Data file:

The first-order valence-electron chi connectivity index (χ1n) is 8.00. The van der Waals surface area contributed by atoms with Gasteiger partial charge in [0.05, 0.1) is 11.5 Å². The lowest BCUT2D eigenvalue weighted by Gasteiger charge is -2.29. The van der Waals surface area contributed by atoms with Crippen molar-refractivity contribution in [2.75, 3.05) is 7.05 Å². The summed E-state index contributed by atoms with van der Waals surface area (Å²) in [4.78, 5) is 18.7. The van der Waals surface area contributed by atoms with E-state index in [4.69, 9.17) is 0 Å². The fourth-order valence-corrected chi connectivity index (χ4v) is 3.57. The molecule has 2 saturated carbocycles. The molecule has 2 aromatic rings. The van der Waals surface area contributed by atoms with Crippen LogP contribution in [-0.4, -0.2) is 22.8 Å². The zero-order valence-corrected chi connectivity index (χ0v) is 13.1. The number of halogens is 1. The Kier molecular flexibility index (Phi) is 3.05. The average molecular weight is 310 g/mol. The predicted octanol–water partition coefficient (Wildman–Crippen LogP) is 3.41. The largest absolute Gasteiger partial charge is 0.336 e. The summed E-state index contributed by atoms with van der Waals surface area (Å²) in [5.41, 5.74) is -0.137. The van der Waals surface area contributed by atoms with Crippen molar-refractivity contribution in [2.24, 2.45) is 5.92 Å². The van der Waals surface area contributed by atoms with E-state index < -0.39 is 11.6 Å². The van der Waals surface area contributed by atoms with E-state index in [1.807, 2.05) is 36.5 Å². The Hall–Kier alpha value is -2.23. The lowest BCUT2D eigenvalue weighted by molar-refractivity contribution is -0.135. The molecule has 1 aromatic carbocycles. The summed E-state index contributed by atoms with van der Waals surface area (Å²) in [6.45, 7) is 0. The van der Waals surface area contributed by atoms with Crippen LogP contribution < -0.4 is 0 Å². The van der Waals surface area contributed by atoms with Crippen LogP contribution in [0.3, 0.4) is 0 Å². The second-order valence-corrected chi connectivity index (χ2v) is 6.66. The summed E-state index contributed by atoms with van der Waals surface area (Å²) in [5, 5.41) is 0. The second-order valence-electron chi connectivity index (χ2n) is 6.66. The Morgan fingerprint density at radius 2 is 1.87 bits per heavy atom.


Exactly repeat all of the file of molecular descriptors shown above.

The first-order valence-electron chi connectivity index (χ1n) is 8.00. The van der Waals surface area contributed by atoms with Gasteiger partial charge in [0.05, 0.1) is 11.5 Å². The lowest BCUT2D eigenvalue weighted by Gasteiger charge is -2.29. The van der Waals surface area contributed by atoms with Crippen molar-refractivity contribution in [2.75, 3.05) is 7.05 Å². The summed E-state index contributed by atoms with van der Waals surface area (Å²) in [4.78, 5) is 18.7. The van der Waals surface area contributed by atoms with E-state index in [4.69, 9.17) is 0 Å². The fourth-order valence-corrected chi connectivity index (χ4v) is 3.57. The molecule has 2 saturated carbocycles. The molecule has 2 aromatic rings. The van der Waals surface area contributed by atoms with Crippen LogP contribution in [-0.4, -0.2) is 22.8 Å². The zero-order valence-corrected chi connectivity index (χ0v) is 13.1. The number of halogens is 1. The Kier molecular flexibility index (Phi) is 3.05. The average molecular weight is 310 g/mol. The predicted octanol–water partition coefficient (Wildman–Crippen LogP) is 3.41. The largest absolute Gasteiger partial charge is 0.336 e. The summed E-state index contributed by atoms with van der Waals surface area (Å²) in [5.41, 5.74) is -0.137. The van der Waals surface area contributed by atoms with Crippen molar-refractivity contribution in [2.24, 2.45) is 5.92 Å². The van der Waals surface area contributed by atoms with E-state index < -0.39 is 11.6 Å². The van der Waals surface area contributed by atoms with E-state index in [1.807, 2.05) is 36.5 Å². The Hall–Kier alpha value is -2.23. The lowest BCUT2D eigenvalue weighted by molar-refractivity contribution is -0.135. The molecule has 1 aromatic carbocycles. The summed E-state index contributed by atoms with van der Waals surface area (Å²) in [6.45, 7) is 0. The van der Waals surface area contributed by atoms with Crippen LogP contribution < -0.4 is 0 Å². The van der Waals surface area contributed by atoms with Crippen LogP contribution in [0.3, 0.4) is 0 Å². The second-order valence-corrected chi connectivity index (χ2v) is 6.66. The summed E-state index contributed by atoms with van der Waals surface area (Å²) in [5, 5.41) is 0. The second-order valence-electron chi connectivity index (χ2n) is 6.66. The Morgan fingerprint density at radius 2 is 1.87 bits per heavy atom.